The Abundant Graces of Forty Hours

Suddenly, looking around, they no longer saw anyone but Jesus alone with them
— Mark 9:8, from today's Gospel

Each year the Second Sunday of Lent draws our attention to the mystery of Our Lord’s dazzling transfiguration on a high mountain. Popular piety points to Mount Tabor as the place where this event took place. Certainly the basilica that has crowned that peak in the Holy Land since about 400 AD attests to the ancient tradition that Christ’s transfiguration took place there.

There is an interesting connection in Catholic liturgical practice to our liturgical reflection on Christ’s transfiguration. The monstrance, the ornate vessel for the ‘showing’ and public adoration of the Eucharistic Host, is carefully placed upon the altar on top of a throne or shelf, called a ‘Tabor’. This is true for example in our parish Adoration Chapel in the Holy Cross convent. Many traditional altars were designed with a shelf that could pull out to allow solemn exposition to take place above the tabernacle of repose. In our Holy Cross sanctuary, we have a special ‘Mount Tabor stand’ that fits over the tabernacle at the High Altar and allows the monstrance to be placed directly on top, just beneath the sculpted crucifix. This is only used on the most solemn moments of the liturgical year, but it dramatically invites us to focus all our attention upon the Host.

Perhaps what this indicates most beautifully is the connection between the grace of Eucharistic Adoration and the experience of the disciples Peter, James and John on Mount Tabor who fell at the feet of Jesus in adoration. Their experience of Christ on the mountain was accompanied by the thundering voice of the Father attesting, “This is my beloved Son. Listen to him” while ours takes place in silence that invites us to ponder the truth of these words.

As we approach our annual Forty Hours celebration we approach the throne of grace—Mount Tabor as it were. Although veiled under the appearances of bread and wine, Our Lord illumines our hearts by the reality of his Divinity. Through the rising incense and the glow of candles we are invited to contemplate Jesus’ Real and Saving Presence.

I would like to invite each of you to sign up for an hour or two throughout the daytime or nighttime hours. Our younger adults are especially invited to take the late night/ early morning sacrificial hours. Binders with the hours still needing to be covered are at each of our campuses. Come to experience the gift of silent stillness as we look high above the tabernacle to the Tabor where the monstrance rests. We can bring to him the many intentions for which we fervently pray; we can simply sit at His feet in humble acknowledgement of His Sacred Presence.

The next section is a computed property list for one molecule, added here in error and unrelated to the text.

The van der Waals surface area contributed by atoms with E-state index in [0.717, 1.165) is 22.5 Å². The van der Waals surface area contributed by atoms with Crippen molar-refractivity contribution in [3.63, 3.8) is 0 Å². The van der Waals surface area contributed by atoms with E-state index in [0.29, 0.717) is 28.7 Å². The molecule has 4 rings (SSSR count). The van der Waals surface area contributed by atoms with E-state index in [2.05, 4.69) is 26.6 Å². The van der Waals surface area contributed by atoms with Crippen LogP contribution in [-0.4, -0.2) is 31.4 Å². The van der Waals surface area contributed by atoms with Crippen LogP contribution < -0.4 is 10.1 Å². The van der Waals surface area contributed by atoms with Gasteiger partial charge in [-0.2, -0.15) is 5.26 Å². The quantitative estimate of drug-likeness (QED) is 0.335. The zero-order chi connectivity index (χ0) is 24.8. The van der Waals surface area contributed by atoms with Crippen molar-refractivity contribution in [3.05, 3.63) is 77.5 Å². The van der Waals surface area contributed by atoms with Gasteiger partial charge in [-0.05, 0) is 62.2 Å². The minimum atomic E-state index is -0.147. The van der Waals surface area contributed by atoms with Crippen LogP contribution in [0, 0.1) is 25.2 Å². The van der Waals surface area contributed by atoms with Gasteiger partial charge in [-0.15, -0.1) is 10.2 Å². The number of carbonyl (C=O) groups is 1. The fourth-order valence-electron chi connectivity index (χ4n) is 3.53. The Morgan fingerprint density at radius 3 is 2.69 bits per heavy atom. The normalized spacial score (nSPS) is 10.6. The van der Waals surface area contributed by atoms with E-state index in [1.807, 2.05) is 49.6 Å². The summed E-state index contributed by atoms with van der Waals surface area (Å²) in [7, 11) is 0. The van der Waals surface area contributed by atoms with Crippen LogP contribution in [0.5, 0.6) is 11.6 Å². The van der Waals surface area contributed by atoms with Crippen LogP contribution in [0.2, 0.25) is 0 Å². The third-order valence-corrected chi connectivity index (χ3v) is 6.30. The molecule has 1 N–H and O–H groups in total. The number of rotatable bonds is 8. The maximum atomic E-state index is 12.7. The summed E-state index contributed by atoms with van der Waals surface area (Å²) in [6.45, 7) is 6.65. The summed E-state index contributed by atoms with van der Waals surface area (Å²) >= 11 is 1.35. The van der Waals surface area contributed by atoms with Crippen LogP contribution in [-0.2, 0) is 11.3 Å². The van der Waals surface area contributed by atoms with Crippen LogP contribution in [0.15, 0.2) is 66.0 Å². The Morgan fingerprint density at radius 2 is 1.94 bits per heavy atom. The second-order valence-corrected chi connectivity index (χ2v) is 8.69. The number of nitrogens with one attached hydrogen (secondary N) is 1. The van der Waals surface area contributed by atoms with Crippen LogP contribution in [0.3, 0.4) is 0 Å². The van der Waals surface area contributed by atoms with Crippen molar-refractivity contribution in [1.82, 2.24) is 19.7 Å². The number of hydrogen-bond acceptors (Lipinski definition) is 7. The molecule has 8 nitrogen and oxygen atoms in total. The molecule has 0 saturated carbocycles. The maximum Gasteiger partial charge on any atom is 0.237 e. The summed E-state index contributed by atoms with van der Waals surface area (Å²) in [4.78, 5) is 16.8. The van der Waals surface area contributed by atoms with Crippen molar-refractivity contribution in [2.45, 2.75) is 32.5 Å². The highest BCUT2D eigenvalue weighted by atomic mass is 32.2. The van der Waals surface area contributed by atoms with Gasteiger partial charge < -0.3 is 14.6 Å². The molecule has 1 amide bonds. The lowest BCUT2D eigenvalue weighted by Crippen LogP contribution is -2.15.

Peter, James and John could not have anticipated what would take place on the mountain top. Even if you have never experienced adoration, I invite you to come and experience it. You will not regret doing so and might even find yourself desiring to sign up for a weekly hour in our Adoration Chapel which I hope in coming months will continue to expand in the hours which it is open. The Lord is always drawing souls, He is seeking adorers in spirit and in truth! This year we are especially encouraging participation at our Opening Mass at 6:30 pm on Thursday evening, March 1st which will be celebrated in English and Polish. I would especially note the abundant graces that will be flowing throughout the day on Friday, March 2nd as multiple priests will be available hearing confessions from 10 am-8 pm for a Lenten Day of Penance at Holy Cross. Throughout the weekend, a friend from my seminary studies in Rome and priest of the Archdiocese of Santa Fe, Fr. Michael Niemczak will be present to preach at several of the liturgies. This will include a special spiritual reflection in Holy Cross at 9 am on Friday morning for our monthly First Friday gathering of seniors and again at 6 pm on Friday evening in place of Stations of the Cross. All are heartily invited to participate in the Solemn Closing of our Forty Hours Devotion on Sunday afternoon, March 4th at 4 pm followed by a wine and cheese reception in the Holy Cross Gymnasium.

Additionally, to emphasize the Eucharist as the source of our unity even for those with limited mobility, on Friday morning at St. Hedwig we will host a ‘mini-40 Hours Devotion’ for River Village residents with Exposition taking place after the regular 10 am Mass and continuing until 3 pm when the Divine Mercy Chaplet will be prayed, followed by Benediction of the Blessed Sacrament.

In the Eucharist we discover the truth that St. Paul proclaimed to the Romans in today’s second reading, “If God is for us, who can be against us?” (Romans 8:31). How beautiful to be called to contemplate Christ’s presence and together as a parish to express our Eucharistic faith and devotion in a public and concerted way. Perhaps it would not be too much to call Fr. Don a sort of ‘living monstrance’ who for so many years held the Eucharistic Host aloft in his priestly hands for us to see and contemplate. See p. 6 for the times of his Visitation, Vigil Prayer Service and Funeral Mass.

Lastly, I draw your attention to the invitation made this weekend to respond to the annual Catholic Services Appeal. It is worthy of your prayerful support. It reminds us that we cannot be self-referential as a parish but always seek to maintain a view of the whole. I am continually edified by the generosity of the people of this parish and ask for your help once again.


United in Our Eucharistic Lord,

Fr. Howe

 

 

Fr. Spencer HoweComment